Wednesday, 20 February 2019

Grey Shoulder-knot Moth & waterfowl

Grey Shoulder-knot Moth, Lithophane ornitopus
Yesterday I went for a walk in Houghton Forest to look for moths on tree trunks. I found one, a Grey Shoulder-knot Moth (Lithophane ornitopus). I saw a single holly berry and many hazel catkins. In the afternoon I visited Arundel WWT where I saw a Kingfisher on the outside of the reed bed hide, a Little Egret plus many wildfowl at the Ramsar Hide. I met birders who told me they had seen a Crossbill and heard others. No such luck for me though.
  Today I returned to Houghton Forest, this time walking from the Whiteways car park. I found an Orange Ladybird.
Houghton Forest:
Candlesnuff Fungus, Xylaria hypoxylon

Hazel catkins, Corylus avellana

Holly, Ilex aquifolium

unidentified lichen

unidentified fungus(?)

the fungus above on a log
Arundel WWT:

Gadwall, Anas strepera

Canada Goose, Branta canadensis

Kingfisher, Alcedo atthis

Little Egret, Egretta garzetta

Little Egret

Shelduck, Tadorna tadorna

Shelduck and  Teal, Anas crecca

Tufted Duck, Aythya fuligula
Houghton Forest:
unidentified bracket fungi

Orange Ladybird, Halyzia sedecimguttata

Wednesday, 19 December 2018

Medieval brooch, Littlehampton views and moths


silver Medieval annular brooch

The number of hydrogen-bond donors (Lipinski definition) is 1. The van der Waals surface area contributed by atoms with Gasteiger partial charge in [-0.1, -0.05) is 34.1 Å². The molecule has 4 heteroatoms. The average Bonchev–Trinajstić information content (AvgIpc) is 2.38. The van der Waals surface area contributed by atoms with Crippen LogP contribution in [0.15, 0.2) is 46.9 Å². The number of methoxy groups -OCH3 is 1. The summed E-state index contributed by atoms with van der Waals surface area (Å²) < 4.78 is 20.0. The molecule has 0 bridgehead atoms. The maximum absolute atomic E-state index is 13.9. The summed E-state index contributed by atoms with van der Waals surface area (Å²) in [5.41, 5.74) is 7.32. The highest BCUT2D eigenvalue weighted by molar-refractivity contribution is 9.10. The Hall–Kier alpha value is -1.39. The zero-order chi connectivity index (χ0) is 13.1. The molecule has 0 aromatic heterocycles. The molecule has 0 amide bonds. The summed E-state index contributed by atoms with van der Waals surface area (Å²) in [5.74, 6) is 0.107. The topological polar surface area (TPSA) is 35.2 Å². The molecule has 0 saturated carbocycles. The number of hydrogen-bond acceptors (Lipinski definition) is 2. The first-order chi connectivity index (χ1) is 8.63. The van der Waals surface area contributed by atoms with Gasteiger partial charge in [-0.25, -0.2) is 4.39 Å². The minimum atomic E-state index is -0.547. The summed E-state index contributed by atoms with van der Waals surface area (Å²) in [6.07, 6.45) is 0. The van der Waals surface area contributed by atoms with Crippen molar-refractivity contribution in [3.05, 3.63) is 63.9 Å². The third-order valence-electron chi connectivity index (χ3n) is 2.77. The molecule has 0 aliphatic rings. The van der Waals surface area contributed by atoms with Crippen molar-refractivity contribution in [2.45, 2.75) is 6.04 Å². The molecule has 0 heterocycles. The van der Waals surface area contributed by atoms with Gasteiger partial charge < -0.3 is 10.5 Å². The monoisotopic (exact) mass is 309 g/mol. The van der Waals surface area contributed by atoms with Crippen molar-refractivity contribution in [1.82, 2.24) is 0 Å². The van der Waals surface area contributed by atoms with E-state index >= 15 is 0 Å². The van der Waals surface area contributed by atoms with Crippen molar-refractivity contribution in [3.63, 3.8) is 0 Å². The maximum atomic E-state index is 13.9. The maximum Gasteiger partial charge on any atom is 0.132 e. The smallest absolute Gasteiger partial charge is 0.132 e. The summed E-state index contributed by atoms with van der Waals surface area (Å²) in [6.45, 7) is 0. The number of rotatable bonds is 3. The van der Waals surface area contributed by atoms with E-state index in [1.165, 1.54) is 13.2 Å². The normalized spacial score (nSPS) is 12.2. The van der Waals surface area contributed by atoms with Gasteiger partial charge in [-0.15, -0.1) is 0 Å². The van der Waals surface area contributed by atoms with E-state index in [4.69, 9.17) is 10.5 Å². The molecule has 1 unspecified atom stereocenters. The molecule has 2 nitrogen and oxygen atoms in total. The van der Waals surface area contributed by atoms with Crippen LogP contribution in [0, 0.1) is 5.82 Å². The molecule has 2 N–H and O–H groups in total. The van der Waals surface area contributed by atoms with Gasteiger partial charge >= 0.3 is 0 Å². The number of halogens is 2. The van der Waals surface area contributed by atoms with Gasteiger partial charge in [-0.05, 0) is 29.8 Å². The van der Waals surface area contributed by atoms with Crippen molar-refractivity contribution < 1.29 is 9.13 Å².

On October 21st I found a lovely Medieval silver annular brooch (probably 13/14th Century) on a club dig. As usual with my good finds, it was at the end of the day when most people had left and I had only one person to show it to. I declared it as a possible treasure find and when our new FLO is up and running they will pass it to the British Museum for assessment. Judging by the past history of my treasure items, in about three years it will be bought by a local museum.
I also found a token issued by John Groomes of Stenning (now Steyning), a chandler. One of our members found a scout woggle and I found 6 foreign coins dated 1962 to 1989. I conclude that there was an international scout Jamboree on the site after 1988.
Some moths appeared on our balcony that night: Satellite (Eupsilia transversa), Treble Brown Spot (Idaea trigeminata) and Narrow-winged Grey (Eudonia angustea).
We walked along the sea front to the pier and looking at the photos reminds me of what good weather looked like!
silver Medieval annular brooch, reverse. 19mm diameter
token by John Groomes of Stenning, Chandler 



from 'The Tokens of West Sussex' by Ron Kerridge and Rob de Ruiter

various foreign coins

mouth of the River Arun

Littlehampton beach

River Arun





Oyster pond

Narrow-winged Grey, Eudonia angustea

Satellite, Eupsilia transversa

Treble Brown Spot, Idaea trigeminata

Dog Stinkhorns and Wrinkled Clubs

Dog Stinkhorn, Mutinus caninus
The Dog Stinkhorn is a small thin, phallus-shaped woodland fungus with a dark tip. It is often found growing in small groups on wood debris, or in leaf litter.
 I visited a colony of hundreds of this unusual fungus growing in wood chips scattered underneath trees. The Dog Stinkhorn was on my wish list so I was pleased when the opportunity arose. There were other fungi present, including Wrinkled Club and some unidentified species.
Dog Stinkhorn, Mutinus caninus









unidentified fungus


unidentified fungus


Wrinkled Club, Clavulina rugosa